Category Archives: Thinking allowed

Pale, male and frail

In the early years of this century, it seemed everyone and his dog were writing a blog. So many were written about areas, now referred annoyingly as ‘communities’, that I compiled a page entitled London Links which amounted to over 100 entries. Today many of those links now disappear into cyber-space, or the sites haven’t been updated for years.

Scanning down this year’s top 100 London Bloggers in 2020 I found that CabbieBlog was ranked at 61. Now, here’s what piqued my interest (apart from the vanity trip, and finding that CabbieBlog was languishing near the bottom), by far the majority of these popular sites featured lifestyle and were written by young women, in fact at least 37, and considering many others were corporate, it would seem over half were written for a young, mainly female audience.
Now, most of these gave the name of the author, usually with a picture of a fresh-faced millennial to reinforce its authenticity that the blog was for younger female visitors.

So it would seem this demographic is still interested in this kind of personal engagement, while older men have moved on to another fad.

In London the enduring blogs lasting over a decade or more seem to be written by those who are pale, male and frail, I’m guessing here, also, unlike the younger ladies, many publish under a synonym. Spitalfields Life by The Gentle Author; Diamond Geezer by himself; at CabbieBlog yours truly writes under Gibson Square; Pigeon Blog is cleverly composed by Brian the Pigeon; the Wandering Scotsman waxes lyrical on London is Cool; Ian Visits apparently is named after its author, Ian; and the possible exception is Annie Mole’s London Underground written since 2003, although not recently, by a woman, who clearly cannot by a millennial.

Blogs written by younger women are read by this particular demographic, I can’t for the life of me see myself reading the Heroine in Heels site. So who reads these older sites often written under a synonym? This is the question for today. Is it only the authors who are pale, male and frail, or are also their readers?

One day

Today I will have lived on earth 26,567 days, at some point 637,608 hours will have passed, that’s over 2 billion seconds, and for the seventy-three March the thirds I have experienced, with all those, I can only remember a few events.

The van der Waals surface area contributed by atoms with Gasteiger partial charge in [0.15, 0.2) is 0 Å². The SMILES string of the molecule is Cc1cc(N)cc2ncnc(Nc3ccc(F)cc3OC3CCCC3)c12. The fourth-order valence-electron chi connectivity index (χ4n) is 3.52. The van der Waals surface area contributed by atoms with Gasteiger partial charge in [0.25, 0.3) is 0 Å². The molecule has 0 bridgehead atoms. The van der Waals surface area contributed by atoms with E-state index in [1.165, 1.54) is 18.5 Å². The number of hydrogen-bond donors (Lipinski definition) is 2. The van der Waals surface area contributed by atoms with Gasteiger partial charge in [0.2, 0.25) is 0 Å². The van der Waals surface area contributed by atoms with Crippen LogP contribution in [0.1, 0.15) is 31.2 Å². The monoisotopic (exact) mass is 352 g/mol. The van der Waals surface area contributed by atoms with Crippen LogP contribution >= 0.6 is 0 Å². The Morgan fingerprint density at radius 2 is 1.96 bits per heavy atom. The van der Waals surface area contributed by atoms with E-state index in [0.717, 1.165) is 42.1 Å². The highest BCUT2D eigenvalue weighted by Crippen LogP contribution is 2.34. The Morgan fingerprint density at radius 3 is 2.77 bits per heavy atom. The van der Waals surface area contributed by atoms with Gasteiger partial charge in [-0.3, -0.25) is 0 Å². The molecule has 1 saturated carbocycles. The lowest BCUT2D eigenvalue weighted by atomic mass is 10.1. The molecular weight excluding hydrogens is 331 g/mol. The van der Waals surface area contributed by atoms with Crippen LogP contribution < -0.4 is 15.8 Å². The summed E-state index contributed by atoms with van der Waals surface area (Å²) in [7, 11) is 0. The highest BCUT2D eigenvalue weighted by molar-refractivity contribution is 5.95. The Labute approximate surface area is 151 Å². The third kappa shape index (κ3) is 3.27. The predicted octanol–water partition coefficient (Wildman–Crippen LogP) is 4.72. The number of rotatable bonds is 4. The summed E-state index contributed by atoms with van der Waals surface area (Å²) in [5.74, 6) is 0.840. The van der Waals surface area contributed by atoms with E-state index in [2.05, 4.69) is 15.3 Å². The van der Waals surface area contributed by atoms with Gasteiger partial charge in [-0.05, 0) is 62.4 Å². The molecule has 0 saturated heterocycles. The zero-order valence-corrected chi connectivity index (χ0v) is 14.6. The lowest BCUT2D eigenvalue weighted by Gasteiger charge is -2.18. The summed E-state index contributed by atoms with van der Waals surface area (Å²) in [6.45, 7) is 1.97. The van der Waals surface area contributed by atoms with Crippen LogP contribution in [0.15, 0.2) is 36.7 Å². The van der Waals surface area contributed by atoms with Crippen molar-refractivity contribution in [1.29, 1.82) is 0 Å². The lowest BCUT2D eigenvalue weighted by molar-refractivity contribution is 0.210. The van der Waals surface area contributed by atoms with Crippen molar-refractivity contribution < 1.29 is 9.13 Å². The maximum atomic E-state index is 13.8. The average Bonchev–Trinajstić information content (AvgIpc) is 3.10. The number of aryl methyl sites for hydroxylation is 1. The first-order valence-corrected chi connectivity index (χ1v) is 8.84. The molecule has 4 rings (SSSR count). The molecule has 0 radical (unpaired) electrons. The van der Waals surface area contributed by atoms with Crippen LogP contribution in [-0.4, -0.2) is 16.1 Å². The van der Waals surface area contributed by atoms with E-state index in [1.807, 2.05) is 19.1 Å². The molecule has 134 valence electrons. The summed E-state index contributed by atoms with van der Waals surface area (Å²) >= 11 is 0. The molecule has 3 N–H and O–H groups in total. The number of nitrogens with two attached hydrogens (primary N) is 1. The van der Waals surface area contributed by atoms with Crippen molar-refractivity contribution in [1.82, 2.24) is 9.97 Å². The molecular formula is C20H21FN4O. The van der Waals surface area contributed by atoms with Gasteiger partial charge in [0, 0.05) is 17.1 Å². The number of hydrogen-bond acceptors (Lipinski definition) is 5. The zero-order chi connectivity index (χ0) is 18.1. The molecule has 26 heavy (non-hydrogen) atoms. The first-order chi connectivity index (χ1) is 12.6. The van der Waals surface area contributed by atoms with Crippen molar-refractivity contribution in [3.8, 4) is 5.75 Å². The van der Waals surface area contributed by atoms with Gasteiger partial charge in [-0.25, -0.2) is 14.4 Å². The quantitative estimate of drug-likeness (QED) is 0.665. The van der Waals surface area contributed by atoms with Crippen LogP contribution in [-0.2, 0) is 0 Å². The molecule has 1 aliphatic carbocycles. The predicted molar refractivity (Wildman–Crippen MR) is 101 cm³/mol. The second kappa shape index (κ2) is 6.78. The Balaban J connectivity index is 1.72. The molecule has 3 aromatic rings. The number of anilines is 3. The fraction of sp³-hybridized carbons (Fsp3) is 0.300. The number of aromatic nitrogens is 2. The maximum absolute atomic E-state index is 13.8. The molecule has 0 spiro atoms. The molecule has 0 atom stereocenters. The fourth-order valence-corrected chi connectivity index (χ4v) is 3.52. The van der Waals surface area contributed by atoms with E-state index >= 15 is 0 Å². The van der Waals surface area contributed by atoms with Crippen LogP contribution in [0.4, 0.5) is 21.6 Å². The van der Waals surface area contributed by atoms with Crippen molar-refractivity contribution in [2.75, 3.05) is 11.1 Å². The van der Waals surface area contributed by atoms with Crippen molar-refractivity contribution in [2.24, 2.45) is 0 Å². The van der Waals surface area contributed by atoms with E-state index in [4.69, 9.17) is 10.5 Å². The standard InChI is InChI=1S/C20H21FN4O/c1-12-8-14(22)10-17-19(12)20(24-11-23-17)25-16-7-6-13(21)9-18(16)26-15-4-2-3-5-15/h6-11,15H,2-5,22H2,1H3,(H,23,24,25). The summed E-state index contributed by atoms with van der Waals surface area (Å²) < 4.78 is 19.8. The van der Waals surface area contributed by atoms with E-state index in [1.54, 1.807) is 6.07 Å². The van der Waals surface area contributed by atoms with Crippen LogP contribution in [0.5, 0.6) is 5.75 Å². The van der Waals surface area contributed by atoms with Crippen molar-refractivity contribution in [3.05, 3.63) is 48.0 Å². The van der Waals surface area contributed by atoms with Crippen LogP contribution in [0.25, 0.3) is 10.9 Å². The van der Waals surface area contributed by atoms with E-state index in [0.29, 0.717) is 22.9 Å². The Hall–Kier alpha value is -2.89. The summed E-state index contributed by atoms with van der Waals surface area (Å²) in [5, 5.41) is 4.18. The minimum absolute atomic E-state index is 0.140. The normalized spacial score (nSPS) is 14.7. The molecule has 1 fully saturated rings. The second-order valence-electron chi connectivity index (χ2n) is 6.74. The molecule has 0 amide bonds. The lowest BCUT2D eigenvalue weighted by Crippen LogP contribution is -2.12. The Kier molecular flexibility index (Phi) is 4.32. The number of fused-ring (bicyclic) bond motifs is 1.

On this day last year, my daughter and her family were returning from a skiing holiday in Finland, when the plane encountered severe weather conditions. After a very tricky landing at Gatwick, the pilot received a spontaneous ovation.

My diary informs me that 5 years ago on 3 March I had Oat Crisps for breakfast, a marmalade sandwich with my grandson at the local play centre, and enjoyed a king prawn alfredo for my dinner. I drunk one cup of coffee along with my usual intake of tea.

I can predict with reasonable certainty just what I ate on Tuesday 3 March 1981 as it was Shrove Tuesday, or for the young Pancake Day.

Perusing the internet I discovered that the next year, on 3 March 1982, the Queen opened the ‘wonder of the modern world’, at the Barbican Centre’s inauguration, and given its controversial Brutalist architecture the centre’s administrator was the appropriately named Henry Wrong. The Barbican Centre replaced the 40 acre World War II bomb site of Cripplegate, which had destroyed the thriving rag trade, leaving only 48 persons still living in the area. It was this huge desolate area that I first witnessed when starting work some 20 years previously running errands for my employer.

But one event which occurred on 3 March I can recall with clarity. I know with certainty just where I was during the first six hours of 3 March 1972. It would be the birth of my first child, and just before the main event I had been rather roughly evicted from the ward as two doctors were summoned to extract my reluctant infant who had refused to come into this world via the usual channel.

That night, being the 1970s when industrial action was the default position of British industry, there was an overtime ban. No, I cannot remember the reason for the lack of cooperation, although if you had asked me at the time I doubt that I would have known then. It was Friday evening and my regular shift, and so I reported for a night’s work, much to the surprise of the works manager.

We go through life with the odd highlight or tragedy to remember, but one day you won’t need to keep a diary. One day you’ll be able to take pictures of everything, all the time, everywhere you go. One day scientists will be able to shrink a cheap digital camera small enough to be something you can wear, permanently and nigh invisibly.

Maybe it’ll be part of your clothes, like a lapel badge or something. Or something that hangs out of your ear like a Bluetooth headset or an earring. Or even part of a pair of glasses. It’ll be inexpensive, and affordable, and acceptable. And it’ll see everything you see, and record it all.

One day you’ll be able to record your entire life on video. The price of memory will come down so low that it’ll be feasible to keep a realtime lifelong video stream in the cloud, to refer back to whenever you like.